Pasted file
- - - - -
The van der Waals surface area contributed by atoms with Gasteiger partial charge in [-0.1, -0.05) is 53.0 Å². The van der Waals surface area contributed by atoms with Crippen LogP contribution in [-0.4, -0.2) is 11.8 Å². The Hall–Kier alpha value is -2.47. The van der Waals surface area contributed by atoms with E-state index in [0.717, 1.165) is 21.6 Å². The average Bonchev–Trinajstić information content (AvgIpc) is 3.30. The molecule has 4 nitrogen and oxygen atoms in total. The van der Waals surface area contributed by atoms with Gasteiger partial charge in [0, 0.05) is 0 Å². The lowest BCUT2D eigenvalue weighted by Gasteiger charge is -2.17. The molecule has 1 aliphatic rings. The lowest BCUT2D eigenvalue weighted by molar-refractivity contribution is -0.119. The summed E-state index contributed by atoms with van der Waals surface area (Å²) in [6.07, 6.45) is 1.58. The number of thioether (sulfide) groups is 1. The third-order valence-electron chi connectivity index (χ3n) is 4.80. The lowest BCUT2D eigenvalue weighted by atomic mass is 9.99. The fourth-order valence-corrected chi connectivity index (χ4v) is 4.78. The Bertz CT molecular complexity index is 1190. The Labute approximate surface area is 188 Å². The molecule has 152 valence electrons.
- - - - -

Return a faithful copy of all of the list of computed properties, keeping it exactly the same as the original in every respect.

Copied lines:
The van der Waals surface area contributed by atoms with Gasteiger partial charge in [-0.1, -0.05) is 53.0 Å². The van der Waals surface area contributed by atoms with Crippen LogP contribution in [-0.4, -0.2) is 11.8 Å². The Hall–Kier alpha value is -2.47. The van der Waals surface area contributed by atoms with E-state index in [0.717, 1.165) is 21.6 Å². The average Bonchev–Trinajstić information content (AvgIpc) is 3.30. The molecule has 4 nitrogen and oxygen atoms in total. The van der Waals surface area contributed by atoms with Gasteiger partial charge in [0, 0.05) is 0 Å². The lowest BCUT2D eigenvalue weighted by Gasteiger charge is -2.17. The molecule has 1 aliphatic rings. The lowest BCUT2D eigenvalue weighted by molar-refractivity contribution is -0.119. The summed E-state index contributed by atoms with van der Waals surface area (Å²) in [6.07, 6.45) is 1.58. The number of thioether (sulfide) groups is 1. The third-order valence-electron chi connectivity index (χ3n) is 4.80. The lowest BCUT2D eigenvalue weighted by atomic mass is 9.99. The fourth-order valence-corrected chi connectivity index (χ4v) is 4.78. The Bertz CT molecular complexity index is 1190. The Labute approximate surface area is 188 Å². The molecule has 152 valence electrons.